Remember how it seemed like every woman cut off their hair freely, even if it was kind of a ’90s lob thing during Obama’s second term? Paris Hilton, Britney, Kim K, and Lindsay Lohan popularized the fake tan, chunky highlight, hair extension aesthetic. Now that our president also endorses fake tanning and hair extensions, expect some version of that to come back (probably not for men, though). Let’s just hope we get to keep our thick eyebrows. I worked for eight years on those things.


Some early, post-election comments expressed wishful thinking about the return of punk and metal as mainstream genres. Pop-punk band Green Day did lead the AMAs in an anti-Trump chant, but it seemed more like a fun, liberal uncle’s jam band than of-the-moment expression.

In a 2003 interview with the Believer, Questlove described music under a conservative president: “My theory is that nine times out of 10, if there’s a depression, more a social depression than anything, it brings out the best art in black people. The best example is, Reagan and Bush gave us the best years of hip-hop. I think had Carter and then Mondale won, or if Jesse [Jackson] were president from ’84 to ’88, hip-hop wouldn’t have been the same.”

Though pop music during the Obama administration was largely EDM-derivative or inspired, rap music made enormous strides. Kendrick Lamar’s To Pimp a Butterfly was not only one of the greatest albums of the era, his songs became protest cries of the Black Lives Matter movement. We can only expect that more counter-cultural or anti-monoculture albums that reflect this new era of unrest from other disenfranchised groups will be produced. As for EDM, it will be interesting to see if this lyric-less, trancelike genre will prevail where other genres with more passion and direct connection with listeners is created.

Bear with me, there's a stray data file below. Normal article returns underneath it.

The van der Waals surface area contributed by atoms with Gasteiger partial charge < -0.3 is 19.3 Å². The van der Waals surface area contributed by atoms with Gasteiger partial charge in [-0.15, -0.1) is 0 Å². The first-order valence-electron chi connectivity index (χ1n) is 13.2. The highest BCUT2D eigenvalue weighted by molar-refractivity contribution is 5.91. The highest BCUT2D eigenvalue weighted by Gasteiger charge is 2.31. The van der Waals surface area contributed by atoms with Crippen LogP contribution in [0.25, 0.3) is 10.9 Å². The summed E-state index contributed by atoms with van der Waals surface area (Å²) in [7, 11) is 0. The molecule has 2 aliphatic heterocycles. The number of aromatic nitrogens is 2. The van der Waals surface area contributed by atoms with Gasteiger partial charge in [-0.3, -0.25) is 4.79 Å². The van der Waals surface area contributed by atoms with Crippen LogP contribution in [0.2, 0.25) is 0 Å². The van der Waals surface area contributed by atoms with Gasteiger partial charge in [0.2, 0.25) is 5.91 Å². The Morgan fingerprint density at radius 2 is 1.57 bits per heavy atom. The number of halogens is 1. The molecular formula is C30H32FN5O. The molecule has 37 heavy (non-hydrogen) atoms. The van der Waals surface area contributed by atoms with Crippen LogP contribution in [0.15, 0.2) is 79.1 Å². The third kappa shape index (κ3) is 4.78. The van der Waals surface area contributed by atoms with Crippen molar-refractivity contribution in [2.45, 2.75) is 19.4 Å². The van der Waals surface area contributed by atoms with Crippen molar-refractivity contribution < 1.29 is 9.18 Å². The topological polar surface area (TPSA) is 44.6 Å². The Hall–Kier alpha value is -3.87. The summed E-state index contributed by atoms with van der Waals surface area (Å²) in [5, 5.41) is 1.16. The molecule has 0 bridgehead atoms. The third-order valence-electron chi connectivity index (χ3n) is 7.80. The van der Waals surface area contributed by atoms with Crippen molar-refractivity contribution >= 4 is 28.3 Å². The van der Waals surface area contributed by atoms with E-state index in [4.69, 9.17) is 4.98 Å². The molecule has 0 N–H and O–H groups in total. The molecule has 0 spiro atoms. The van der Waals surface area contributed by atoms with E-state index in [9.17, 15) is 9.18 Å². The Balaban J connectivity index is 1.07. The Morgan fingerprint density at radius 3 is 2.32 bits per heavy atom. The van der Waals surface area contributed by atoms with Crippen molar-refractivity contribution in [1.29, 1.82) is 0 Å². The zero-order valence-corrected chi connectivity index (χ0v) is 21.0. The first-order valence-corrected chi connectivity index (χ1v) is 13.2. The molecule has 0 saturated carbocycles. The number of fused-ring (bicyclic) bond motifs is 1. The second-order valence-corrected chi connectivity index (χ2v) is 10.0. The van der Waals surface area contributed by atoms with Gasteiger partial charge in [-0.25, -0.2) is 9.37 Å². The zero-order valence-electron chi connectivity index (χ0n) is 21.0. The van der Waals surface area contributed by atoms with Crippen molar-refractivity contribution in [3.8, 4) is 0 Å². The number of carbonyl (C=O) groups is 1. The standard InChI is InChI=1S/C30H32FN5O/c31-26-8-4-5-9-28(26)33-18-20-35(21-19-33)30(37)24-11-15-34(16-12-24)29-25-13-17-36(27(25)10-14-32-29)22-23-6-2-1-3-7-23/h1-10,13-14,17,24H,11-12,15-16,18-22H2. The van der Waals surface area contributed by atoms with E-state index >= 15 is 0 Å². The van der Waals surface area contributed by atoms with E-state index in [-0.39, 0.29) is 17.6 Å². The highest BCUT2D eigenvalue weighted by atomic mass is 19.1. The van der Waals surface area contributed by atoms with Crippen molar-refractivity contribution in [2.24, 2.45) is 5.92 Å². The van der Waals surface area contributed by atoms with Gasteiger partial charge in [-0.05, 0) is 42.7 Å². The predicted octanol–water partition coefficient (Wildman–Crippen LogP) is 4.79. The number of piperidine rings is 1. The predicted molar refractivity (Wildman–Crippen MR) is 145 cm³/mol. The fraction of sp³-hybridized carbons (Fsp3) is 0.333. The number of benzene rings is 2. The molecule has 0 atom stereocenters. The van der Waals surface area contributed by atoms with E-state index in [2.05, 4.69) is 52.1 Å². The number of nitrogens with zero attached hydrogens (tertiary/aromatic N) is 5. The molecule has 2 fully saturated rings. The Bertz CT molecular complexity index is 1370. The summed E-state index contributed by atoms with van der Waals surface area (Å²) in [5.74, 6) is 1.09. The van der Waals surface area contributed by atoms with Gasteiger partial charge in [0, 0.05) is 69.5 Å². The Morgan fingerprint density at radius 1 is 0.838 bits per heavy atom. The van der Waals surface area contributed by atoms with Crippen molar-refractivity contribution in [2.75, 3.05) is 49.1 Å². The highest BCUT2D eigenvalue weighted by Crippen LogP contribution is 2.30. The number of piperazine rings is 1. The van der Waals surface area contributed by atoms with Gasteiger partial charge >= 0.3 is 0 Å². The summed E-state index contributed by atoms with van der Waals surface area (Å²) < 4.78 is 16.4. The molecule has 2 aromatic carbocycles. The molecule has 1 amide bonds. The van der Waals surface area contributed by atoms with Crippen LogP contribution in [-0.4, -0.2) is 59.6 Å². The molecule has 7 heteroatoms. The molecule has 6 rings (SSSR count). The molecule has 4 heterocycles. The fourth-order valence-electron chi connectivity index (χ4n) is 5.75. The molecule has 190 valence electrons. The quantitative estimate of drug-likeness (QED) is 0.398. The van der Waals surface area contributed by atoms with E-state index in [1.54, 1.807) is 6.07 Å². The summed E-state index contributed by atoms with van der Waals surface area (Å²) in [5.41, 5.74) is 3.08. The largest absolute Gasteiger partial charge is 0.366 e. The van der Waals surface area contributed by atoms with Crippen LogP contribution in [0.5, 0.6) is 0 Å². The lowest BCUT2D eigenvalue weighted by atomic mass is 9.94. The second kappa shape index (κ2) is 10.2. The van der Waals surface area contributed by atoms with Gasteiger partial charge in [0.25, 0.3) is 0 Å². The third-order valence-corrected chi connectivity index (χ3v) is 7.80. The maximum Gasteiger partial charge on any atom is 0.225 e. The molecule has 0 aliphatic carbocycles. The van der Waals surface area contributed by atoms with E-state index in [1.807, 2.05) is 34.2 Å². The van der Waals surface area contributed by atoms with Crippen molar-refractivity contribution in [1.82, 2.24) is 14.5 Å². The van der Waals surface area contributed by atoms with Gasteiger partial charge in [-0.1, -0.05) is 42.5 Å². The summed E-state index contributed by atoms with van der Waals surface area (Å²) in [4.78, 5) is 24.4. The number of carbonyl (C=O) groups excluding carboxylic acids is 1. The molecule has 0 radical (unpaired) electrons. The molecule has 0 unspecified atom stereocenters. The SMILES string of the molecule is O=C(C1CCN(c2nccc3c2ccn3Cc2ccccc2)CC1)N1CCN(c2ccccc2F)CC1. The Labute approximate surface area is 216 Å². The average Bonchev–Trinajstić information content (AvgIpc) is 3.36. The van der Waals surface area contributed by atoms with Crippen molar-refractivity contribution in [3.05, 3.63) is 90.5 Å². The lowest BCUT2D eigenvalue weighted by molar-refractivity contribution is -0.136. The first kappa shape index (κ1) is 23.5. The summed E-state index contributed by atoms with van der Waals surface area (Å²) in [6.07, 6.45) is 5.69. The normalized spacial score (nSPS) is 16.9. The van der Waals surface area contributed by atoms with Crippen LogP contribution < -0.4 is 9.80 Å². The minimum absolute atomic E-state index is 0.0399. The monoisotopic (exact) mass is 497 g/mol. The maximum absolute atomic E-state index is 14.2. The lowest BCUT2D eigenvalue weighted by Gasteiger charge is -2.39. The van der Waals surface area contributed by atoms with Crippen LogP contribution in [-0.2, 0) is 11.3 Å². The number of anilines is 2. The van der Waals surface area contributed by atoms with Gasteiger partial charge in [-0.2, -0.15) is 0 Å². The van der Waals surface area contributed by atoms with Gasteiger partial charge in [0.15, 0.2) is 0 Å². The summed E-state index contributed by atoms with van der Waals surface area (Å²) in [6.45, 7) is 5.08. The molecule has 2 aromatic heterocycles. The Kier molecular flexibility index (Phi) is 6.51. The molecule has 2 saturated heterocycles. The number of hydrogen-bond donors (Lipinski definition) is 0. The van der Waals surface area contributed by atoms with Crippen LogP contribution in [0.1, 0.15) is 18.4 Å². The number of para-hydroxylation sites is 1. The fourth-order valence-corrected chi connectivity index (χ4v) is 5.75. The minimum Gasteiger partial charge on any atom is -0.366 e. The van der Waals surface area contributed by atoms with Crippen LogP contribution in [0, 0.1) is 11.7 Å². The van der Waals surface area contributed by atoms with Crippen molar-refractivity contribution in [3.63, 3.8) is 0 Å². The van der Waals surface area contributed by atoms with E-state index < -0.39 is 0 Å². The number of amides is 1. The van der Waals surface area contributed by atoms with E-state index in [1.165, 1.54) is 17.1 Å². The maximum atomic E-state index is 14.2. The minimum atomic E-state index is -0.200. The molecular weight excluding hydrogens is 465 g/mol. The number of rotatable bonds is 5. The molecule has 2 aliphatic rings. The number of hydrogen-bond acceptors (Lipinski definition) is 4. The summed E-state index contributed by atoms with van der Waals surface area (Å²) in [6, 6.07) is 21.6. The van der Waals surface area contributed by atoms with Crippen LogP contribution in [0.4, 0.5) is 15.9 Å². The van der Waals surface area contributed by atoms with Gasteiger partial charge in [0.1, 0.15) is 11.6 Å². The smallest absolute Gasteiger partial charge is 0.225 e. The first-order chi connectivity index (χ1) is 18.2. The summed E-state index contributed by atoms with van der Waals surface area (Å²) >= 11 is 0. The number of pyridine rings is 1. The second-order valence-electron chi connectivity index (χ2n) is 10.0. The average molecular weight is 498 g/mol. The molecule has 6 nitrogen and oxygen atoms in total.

TV and Film

There’s more TV than ever, channels for nearly every interest, every type of viewer. Culturally, that is one of the greatest achievements of the Obama era. It’s likely, then, that television will reflect the current divide in media that plagued the 2016 election. Trump supporters will stick to network TV that’s comfortable for them. Take, for instance, Kevin Can Wait, a comedy about a middle aged retired white man whose rough one-liners and jokes about his wife are followed by a laugh track. There’s nothing about it that challenges the old norm. Amazon will most likely continue to produce revolutionary new comedies like Transparent, but network TV will also create Millennial-bashing programs like The Great Indoors for those averse to change.

As for film, expect more movies like American Sniper and Saving Private Ryan—big-budget war fantasy movies that idealize battle, patriotism, and create a MAGA-like history. There’s also the China issue. Currently, Hollywood depends on Chinese investors to develop and fund American movies. If Trump damages ties with China, there could be a disruption in this constant flow of financial support.


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Claire Downs is a writer and comedian based out of Los Angeles. She's written for Nickelodeon, VH1, Funny or Die, and Hello Giggles. You can follow her on Twitter @clairecdowns. She prefers Indica to Sativa, in case you're wondering.